The towns along the Estrada Real were opulent in the days of gold and diamonds, but by the end of the 18th century, the minerals became more scarce and the economy went into decline. Recent efforts by governmental and non-governmental organizations are turning the Estrada Real into a route that leads tourists through the cradle of Brazilian culture. The road is still mostly unpaved, and the towns and villages along the way appear much the way they did in the 19th century. Magnificent churches still stand in towns that have been economically stagnant for over a century. The tourism initiative is educating people to retain their traditional ways and preserve the Baroque architecture of their old churches and government buildings.
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large rock similar to sugarloaf
cages for pets while you eat in this restaurant
Alberto Santos Dumont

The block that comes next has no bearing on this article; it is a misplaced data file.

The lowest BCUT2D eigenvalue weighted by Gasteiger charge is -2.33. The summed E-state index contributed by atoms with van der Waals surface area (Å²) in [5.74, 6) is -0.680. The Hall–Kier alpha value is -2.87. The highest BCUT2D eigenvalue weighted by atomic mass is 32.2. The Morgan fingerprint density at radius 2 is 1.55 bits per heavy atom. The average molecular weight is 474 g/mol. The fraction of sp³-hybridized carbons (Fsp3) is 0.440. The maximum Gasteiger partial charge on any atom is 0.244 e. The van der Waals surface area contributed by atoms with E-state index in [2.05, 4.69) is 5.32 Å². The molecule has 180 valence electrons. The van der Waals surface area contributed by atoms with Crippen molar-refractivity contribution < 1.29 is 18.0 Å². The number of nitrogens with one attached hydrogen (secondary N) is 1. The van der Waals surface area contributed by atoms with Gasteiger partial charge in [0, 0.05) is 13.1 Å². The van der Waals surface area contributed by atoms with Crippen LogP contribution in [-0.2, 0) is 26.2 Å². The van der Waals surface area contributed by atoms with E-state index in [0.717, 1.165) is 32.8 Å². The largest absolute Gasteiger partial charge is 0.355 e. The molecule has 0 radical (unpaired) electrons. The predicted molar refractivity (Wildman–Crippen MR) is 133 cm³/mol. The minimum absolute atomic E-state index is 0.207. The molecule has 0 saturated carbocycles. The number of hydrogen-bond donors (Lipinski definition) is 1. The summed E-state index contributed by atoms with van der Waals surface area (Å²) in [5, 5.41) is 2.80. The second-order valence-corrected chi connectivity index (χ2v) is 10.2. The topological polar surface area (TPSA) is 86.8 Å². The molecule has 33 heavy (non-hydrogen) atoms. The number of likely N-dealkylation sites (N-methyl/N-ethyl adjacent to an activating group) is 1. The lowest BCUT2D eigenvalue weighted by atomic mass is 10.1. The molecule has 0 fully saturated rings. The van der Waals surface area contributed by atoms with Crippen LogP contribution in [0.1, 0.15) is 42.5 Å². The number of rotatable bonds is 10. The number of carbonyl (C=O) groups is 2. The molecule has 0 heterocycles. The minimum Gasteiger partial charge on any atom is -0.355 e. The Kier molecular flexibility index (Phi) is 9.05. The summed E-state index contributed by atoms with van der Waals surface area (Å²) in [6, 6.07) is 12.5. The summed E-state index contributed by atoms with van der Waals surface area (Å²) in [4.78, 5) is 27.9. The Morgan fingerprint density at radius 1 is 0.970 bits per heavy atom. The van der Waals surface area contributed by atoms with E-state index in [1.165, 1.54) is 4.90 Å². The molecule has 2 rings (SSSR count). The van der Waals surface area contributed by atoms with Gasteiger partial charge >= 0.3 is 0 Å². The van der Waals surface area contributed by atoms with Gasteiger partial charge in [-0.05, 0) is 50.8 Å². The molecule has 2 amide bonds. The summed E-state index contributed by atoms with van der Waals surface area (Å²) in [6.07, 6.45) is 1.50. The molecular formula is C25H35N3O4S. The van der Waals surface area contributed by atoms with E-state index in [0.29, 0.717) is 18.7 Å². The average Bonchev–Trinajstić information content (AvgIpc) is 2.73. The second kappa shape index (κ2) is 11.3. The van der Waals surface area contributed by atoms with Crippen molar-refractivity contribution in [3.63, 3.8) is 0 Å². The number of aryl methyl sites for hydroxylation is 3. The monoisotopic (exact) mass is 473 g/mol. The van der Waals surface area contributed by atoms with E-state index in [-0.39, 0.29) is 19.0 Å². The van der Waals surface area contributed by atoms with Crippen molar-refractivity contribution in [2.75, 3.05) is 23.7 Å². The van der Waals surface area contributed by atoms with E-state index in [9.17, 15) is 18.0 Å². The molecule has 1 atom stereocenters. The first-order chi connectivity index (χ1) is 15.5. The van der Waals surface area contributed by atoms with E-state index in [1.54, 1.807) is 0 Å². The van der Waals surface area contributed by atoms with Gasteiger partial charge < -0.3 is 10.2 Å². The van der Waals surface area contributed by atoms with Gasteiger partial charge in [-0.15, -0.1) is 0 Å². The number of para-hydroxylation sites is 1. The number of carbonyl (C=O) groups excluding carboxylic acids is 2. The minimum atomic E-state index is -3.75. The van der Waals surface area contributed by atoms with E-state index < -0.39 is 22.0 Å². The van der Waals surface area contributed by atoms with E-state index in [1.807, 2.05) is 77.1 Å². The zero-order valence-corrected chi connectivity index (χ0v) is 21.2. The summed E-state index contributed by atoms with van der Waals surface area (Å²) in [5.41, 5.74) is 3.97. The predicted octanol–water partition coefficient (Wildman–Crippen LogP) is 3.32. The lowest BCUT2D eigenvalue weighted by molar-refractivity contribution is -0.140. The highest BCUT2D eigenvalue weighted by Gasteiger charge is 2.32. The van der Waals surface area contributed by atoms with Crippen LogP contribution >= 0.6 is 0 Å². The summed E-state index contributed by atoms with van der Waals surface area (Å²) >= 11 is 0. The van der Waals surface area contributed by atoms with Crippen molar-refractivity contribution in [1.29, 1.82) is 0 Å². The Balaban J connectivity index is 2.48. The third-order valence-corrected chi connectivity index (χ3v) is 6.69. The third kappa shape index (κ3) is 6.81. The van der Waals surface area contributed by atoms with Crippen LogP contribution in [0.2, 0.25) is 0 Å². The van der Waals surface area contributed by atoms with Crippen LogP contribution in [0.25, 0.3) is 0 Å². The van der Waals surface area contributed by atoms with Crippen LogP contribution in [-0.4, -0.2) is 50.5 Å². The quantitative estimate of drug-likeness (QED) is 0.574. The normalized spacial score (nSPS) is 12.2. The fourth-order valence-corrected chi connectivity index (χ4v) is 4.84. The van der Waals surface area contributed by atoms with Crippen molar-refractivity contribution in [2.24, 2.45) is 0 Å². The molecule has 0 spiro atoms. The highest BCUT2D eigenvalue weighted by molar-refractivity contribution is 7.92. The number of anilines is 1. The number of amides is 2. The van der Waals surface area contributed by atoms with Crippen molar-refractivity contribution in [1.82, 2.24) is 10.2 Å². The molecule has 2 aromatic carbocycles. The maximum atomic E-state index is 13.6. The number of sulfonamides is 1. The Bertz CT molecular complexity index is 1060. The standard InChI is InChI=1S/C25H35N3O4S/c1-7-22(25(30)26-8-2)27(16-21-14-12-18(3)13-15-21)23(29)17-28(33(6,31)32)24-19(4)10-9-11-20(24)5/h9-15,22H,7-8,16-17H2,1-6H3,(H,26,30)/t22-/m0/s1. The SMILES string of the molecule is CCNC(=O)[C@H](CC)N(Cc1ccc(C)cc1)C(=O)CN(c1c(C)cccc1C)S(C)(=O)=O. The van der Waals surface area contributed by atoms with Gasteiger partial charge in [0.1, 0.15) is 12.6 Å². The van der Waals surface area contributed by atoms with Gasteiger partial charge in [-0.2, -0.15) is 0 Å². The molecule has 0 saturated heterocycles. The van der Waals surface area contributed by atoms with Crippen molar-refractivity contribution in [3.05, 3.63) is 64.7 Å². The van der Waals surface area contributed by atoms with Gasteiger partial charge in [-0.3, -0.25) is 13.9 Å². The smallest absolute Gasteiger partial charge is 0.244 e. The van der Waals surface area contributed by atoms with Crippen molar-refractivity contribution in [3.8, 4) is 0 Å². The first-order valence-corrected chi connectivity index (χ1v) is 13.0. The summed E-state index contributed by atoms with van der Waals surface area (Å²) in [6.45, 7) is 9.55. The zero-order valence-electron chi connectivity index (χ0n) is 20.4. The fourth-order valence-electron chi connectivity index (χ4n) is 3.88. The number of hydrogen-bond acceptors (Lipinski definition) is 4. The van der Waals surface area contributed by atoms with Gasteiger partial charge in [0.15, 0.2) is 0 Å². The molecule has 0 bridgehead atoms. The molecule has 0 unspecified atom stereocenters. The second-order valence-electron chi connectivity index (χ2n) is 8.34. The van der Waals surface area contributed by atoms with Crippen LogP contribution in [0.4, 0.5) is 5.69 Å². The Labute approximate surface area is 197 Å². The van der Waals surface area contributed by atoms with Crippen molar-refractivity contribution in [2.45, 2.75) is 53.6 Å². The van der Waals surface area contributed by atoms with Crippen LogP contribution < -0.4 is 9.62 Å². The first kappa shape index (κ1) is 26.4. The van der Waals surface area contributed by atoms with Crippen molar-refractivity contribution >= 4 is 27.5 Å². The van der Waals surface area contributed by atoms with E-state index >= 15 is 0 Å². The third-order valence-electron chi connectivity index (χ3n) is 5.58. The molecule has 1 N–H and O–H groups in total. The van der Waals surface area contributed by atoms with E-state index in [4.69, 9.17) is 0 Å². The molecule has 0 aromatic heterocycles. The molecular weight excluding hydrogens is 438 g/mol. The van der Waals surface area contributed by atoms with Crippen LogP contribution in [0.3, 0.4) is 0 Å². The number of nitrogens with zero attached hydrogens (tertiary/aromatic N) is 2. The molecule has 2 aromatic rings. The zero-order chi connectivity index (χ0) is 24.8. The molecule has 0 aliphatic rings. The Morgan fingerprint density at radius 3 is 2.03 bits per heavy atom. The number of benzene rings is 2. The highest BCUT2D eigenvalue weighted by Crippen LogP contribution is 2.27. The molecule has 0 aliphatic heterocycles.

Alberto Santos Dumont was born July 20, 1873, in the village of Cabangu, State of Minas Gerais, Brazil. At the age of 18, Santos Dumont was sent by his father to Paris where he devoted his time to the study of chemistry, physics, astronomy and mechanics. His first spherical balloon, "Brasil," ordered from Maison LaChambre, with the capacity of 113 cubic meters, capable of lifting a ballast of 114.4 lbs, and having in its lower part a wicker basket, made its first ascension in Paris on July 4th, 1898. His second balloon, "America," had 500 cubic meters of capacity and gave Santos Dumont the Aero Club of Paris’ award to study the atmospheric currents. Twelve balloons had participated in this competition but "America" reached a greater altitude and remained in the air for 22 hours.
Putting aside the aerostation, he began to devote himself towards solving the problem of steering the balloons. His first steered balloon, "Santos Dumont no. 1," ascended on September 18th 1898. Balloons "Santos Dumont no. 2," which wasn’t successful, and "Santos Dumont no. 3," built at the Vaugurand workshop, followed. "Santos Dumont no. 3" ascended on November 13th, 1890. It circled a few times the Eiffel Tower, headed to the Park and from there finally headed towards the Bagatelle field where it landed flawlessly.